Several other attendees had similar complaints and we all reported what had happened to the organizers. It was decided from that time forward, we would pay the critiquers a nominal fee. That way they didn't feel like they were working for nothing, the conference had paid their way to Houston, paid their room and meals but they obviously felt put upon. It did seem to make a difference. I think the fee might have been twenty-five dollars for a 15 minute meeting. They could schedule as many as they felt they could handle over the two day conference.

One of the neatest stories I heard during a Southwest Chapter of Mystery Writers of America was from a man who was a best selling author of True Crime and a number of fiction books and stories by the name of Clark Howard. Even some of his stories were made into movies. When he was in college in the mid-west, near Chicago, he took a creative writing class. The students were to write a story, turn it in, the teacher made copies for everyone and passed them around. The whole class was to critique the story in class. When they got to his story, the whole class ripped it to shreds. Whatever one person said, the next person piled it on. About that time the class was over and Clark said, "I didn't have the nerve to tell them I'd just sold that story for five hundred dollars. He left and never went back to that class. (I don't remember if he'd sold it to Ellery Queen or Hitchcock magazine.) I told him I would have walked back into class the next time they met and tell them he'd sold the story and then say "Neener, neener," and then walk out.

I do think it's  important to get your WIP in the best shape possible before you let anyone publish it. Most writers I know, say their first reader is their spouse. And sometimes that works very well. My late husband, Elmer, was my first reader and he caught things like the correct description of a gun. Or the way a building or house looked or was constructed. Or my description of a car or motorcycle. Anything mechanical or along those lines he was an expert. And often if a scene or a plot line made good sense. But he had no idea if the dialogue was stilted or sounded natural. He had no idea if I wrote a run-on sentence or an incomplete sentence. So I always had to have another writer read and let me know about sentence or scene structure or punctuation. I was fortunate in the early years I had a wonderful critique group. There were only four of us. Susan Rogers Cooper, Barbara Burnet Smith and Jeff Abbott. Susan had published three or four novels and I had published two or three short stories and a handful of magazine articles. But Barbara and Jeff were not published  We did help each other and Barb and Jeff were soon published.

Tell yourself the story first. Let the creative side work it's magic, write the whole mss. Of course most of us edit the previous day's work before we continue the new day.  Before long it will be finished. Then set it aside to cool off. Wait as long as you can to take the story up again and let the editor side of your brain read and edit and edit and edit. But don't forget to stop and let it go. You can keep messing around with it and in time you'll think it's got to be perfect. Once you've done some rewriting and let someone edit for you then send that WIP to your agent or editor and keep your finger crossed. Before you know it you'll be holding your book in you hands. You'll open it up and start reading and find 10 mistakes that you or someone should have caught. But that's okay, you'll get better editing on the next book.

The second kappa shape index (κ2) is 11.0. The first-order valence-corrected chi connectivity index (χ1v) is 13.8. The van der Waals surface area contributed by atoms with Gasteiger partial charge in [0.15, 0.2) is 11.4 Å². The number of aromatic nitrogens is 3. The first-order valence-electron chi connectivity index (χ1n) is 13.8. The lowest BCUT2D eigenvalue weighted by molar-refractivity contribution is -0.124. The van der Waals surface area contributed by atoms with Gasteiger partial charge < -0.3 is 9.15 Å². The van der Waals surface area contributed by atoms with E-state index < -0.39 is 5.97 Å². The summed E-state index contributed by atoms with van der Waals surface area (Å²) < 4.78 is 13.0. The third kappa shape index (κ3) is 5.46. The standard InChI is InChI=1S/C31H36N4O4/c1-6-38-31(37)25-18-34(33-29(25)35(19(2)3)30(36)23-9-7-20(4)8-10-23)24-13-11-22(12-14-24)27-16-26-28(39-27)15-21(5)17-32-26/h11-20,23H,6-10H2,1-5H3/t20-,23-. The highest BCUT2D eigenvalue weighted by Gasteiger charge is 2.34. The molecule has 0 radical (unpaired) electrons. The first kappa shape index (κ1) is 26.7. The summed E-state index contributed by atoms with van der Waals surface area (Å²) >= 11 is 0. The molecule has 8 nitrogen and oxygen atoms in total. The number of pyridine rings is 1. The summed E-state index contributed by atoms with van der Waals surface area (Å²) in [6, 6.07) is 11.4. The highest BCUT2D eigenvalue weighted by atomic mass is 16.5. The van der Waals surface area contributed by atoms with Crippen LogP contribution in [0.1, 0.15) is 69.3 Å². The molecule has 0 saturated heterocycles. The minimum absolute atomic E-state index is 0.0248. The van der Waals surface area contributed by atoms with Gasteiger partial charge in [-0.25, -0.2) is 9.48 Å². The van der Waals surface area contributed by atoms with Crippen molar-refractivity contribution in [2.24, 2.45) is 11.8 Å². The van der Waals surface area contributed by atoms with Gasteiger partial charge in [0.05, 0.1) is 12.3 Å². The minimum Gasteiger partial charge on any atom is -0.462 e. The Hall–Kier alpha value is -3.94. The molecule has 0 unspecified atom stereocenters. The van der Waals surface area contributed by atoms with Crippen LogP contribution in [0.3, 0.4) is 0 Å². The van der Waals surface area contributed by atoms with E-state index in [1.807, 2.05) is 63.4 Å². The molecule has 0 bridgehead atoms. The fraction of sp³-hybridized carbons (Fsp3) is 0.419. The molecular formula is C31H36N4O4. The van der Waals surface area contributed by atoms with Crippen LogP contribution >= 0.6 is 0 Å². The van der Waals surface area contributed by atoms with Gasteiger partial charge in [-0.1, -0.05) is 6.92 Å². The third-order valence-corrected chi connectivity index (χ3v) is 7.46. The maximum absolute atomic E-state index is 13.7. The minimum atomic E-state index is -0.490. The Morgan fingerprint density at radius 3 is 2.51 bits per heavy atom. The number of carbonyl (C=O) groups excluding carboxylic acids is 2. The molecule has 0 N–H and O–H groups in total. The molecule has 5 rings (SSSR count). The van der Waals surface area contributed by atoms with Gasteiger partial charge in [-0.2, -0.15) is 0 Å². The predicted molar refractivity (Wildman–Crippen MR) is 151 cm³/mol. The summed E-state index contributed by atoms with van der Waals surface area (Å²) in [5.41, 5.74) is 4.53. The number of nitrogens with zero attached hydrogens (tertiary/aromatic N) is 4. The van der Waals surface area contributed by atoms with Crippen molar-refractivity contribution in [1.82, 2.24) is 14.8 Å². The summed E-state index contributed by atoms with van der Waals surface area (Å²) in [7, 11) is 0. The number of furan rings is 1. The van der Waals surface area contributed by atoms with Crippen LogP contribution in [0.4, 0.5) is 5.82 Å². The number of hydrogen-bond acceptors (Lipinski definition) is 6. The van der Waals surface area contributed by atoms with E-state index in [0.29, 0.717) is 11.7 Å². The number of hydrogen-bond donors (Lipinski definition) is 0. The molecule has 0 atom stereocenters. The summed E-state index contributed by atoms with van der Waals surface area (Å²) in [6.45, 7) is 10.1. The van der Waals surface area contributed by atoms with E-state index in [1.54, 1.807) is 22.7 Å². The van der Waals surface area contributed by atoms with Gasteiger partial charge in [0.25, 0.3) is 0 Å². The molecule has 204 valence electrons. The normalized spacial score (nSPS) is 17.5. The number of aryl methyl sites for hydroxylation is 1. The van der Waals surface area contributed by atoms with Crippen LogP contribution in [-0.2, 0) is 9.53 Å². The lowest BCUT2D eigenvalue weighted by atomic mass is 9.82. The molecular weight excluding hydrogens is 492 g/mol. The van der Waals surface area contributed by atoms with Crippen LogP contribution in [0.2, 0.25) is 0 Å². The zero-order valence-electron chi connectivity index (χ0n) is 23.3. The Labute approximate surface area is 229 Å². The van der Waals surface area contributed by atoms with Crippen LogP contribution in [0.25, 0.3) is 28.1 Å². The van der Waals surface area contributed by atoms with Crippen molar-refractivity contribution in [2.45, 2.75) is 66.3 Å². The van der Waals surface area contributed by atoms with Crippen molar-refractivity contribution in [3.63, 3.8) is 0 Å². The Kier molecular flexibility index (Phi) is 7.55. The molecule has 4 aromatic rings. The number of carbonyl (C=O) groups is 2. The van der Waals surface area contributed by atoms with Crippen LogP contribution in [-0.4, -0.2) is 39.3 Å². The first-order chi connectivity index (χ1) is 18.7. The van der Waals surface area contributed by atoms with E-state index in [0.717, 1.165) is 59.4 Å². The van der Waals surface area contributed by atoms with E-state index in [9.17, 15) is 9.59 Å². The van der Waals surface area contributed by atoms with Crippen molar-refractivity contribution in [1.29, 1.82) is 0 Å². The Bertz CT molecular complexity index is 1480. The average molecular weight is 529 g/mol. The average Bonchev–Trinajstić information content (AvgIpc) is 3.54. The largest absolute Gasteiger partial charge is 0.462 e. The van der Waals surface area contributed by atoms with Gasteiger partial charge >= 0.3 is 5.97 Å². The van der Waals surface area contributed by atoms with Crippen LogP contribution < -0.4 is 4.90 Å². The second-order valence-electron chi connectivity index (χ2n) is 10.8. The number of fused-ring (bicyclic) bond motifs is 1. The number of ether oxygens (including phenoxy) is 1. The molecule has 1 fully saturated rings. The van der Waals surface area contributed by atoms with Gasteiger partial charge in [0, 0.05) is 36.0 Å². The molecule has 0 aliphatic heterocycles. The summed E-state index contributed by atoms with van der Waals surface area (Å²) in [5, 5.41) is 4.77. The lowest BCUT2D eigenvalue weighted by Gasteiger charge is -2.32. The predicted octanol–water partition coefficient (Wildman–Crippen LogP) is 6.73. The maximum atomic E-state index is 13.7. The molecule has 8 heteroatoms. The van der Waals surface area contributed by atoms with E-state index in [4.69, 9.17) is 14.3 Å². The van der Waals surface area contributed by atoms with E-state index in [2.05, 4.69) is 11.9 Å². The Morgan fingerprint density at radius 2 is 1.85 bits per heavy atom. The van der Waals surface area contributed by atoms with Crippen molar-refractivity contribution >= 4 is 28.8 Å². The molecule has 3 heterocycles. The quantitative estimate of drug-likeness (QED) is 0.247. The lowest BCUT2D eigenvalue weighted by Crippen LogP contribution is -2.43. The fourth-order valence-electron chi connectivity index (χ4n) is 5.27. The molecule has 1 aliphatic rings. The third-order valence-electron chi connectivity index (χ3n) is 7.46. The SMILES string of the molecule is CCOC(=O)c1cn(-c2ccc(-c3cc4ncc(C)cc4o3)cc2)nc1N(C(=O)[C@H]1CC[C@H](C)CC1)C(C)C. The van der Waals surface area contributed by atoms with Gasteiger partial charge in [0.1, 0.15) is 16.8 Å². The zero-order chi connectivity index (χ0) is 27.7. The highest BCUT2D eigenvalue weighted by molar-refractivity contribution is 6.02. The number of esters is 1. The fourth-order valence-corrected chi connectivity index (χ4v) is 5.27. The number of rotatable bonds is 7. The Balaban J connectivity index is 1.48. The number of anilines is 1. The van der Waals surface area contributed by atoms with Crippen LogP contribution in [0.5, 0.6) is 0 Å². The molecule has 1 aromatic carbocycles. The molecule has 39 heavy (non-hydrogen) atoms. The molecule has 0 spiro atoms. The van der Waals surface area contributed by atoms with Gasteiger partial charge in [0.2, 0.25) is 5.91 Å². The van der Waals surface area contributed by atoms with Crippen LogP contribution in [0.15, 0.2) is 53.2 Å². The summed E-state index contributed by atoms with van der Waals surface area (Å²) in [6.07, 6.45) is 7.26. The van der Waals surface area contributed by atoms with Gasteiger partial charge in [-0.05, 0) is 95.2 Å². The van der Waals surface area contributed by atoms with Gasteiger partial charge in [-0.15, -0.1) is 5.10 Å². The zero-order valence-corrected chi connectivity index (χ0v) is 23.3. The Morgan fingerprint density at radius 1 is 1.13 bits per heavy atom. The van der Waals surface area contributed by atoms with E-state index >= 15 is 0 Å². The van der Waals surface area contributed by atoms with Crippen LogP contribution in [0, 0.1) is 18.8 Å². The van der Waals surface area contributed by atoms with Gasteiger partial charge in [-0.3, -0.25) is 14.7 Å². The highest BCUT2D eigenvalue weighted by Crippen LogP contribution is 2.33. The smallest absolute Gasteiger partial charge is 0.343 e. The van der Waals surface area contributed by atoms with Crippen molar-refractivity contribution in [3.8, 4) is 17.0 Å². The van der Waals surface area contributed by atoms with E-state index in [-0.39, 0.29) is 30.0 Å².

All right, class dismissed. Stay warm if you're still in winter. April is here and warm weather is coming. I guarantee you.

01 May 2012

Edgar

by David Dean

April 9th: At the time of my writing this (but not at the time of your reading it), I do not yet know the outcome of the Edgars awards.  As you might surmise, I am keenly interested for entirely selfish reasons--my story, "Tomorrow's Dead" is a nominee.  Strangely, it appears that other writers have had stories nominated as well.  In my fantasy world this would not be necessary, as the flawless crafting of my gem of a tale would simply preclude the necessity.  In the real world, however, there's a very good chance that one of them, and not my humble self, will be waltzing out the door with the coveted bust.  It appears that these 'others' have written some pretty good stories themselves...at least according to some. 

I've been writing for twenty-three years and, like most writers, I have largely done so without much notice.  That's not to say I haven't been published, but my walls aren't exactly groaning under the weight of plaques and awards for it.  My biggest thrill to date, and it was thrilling, was winning the Ellery Queen Readers Award for "Ibrahim's Eyes".  Even then, I shared the award with the late, great Ed Hoch with whom I tied in the balloting, though he was certainly good company in which to find myself.